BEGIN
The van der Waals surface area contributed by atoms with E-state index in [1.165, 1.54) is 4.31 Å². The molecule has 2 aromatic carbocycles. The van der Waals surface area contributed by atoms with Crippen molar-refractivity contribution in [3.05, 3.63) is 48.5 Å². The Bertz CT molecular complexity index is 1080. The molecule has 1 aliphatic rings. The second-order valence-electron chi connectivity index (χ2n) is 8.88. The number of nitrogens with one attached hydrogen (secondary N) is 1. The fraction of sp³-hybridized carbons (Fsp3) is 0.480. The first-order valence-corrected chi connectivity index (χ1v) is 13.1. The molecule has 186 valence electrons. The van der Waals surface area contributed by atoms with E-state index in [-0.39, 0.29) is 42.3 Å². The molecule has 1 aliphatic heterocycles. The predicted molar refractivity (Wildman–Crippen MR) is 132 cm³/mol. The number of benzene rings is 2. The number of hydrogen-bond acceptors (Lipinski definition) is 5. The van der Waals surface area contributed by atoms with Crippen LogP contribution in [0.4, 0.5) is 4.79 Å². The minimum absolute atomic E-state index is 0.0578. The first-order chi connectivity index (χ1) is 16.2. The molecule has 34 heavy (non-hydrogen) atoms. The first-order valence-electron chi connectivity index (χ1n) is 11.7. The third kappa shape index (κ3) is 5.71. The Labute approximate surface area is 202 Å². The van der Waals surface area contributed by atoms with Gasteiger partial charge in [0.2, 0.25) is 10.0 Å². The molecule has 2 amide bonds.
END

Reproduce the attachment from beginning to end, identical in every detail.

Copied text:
The van der Waals surface area contributed by atoms with E-state index in [1.165, 1.54) is 4.31 Å². The molecule has 2 aromatic carbocycles. The van der Waals surface area contributed by atoms with Crippen molar-refractivity contribution in [3.05, 3.63) is 48.5 Å². The Bertz CT molecular complexity index is 1080. The molecule has 1 aliphatic rings. The second-order valence-electron chi connectivity index (χ2n) is 8.88. The number of nitrogens with one attached hydrogen (secondary N) is 1. The fraction of sp³-hybridized carbons (Fsp3) is 0.480. The first-order valence-corrected chi connectivity index (χ1v) is 13.1. The molecule has 186 valence electrons. The van der Waals surface area contributed by atoms with E-state index in [-0.39, 0.29) is 42.3 Å². The molecule has 1 aliphatic heterocycles. The predicted molar refractivity (Wildman–Crippen MR) is 132 cm³/mol. The number of benzene rings is 2. The number of hydrogen-bond acceptors (Lipinski definition) is 5. The van der Waals surface area contributed by atoms with Crippen LogP contribution in [0.4, 0.5) is 4.79 Å². The minimum absolute atomic E-state index is 0.0578. The first-order chi connectivity index (χ1) is 16.2. The molecule has 34 heavy (non-hydrogen) atoms. The first-order valence-electron chi connectivity index (χ1n) is 11.7. The third kappa shape index (κ3) is 5.71. The Labute approximate surface area is 202 Å². The van der Waals surface area contributed by atoms with Gasteiger partial charge in [0.2, 0.25) is 10.0 Å². The molecule has 2 amide bonds.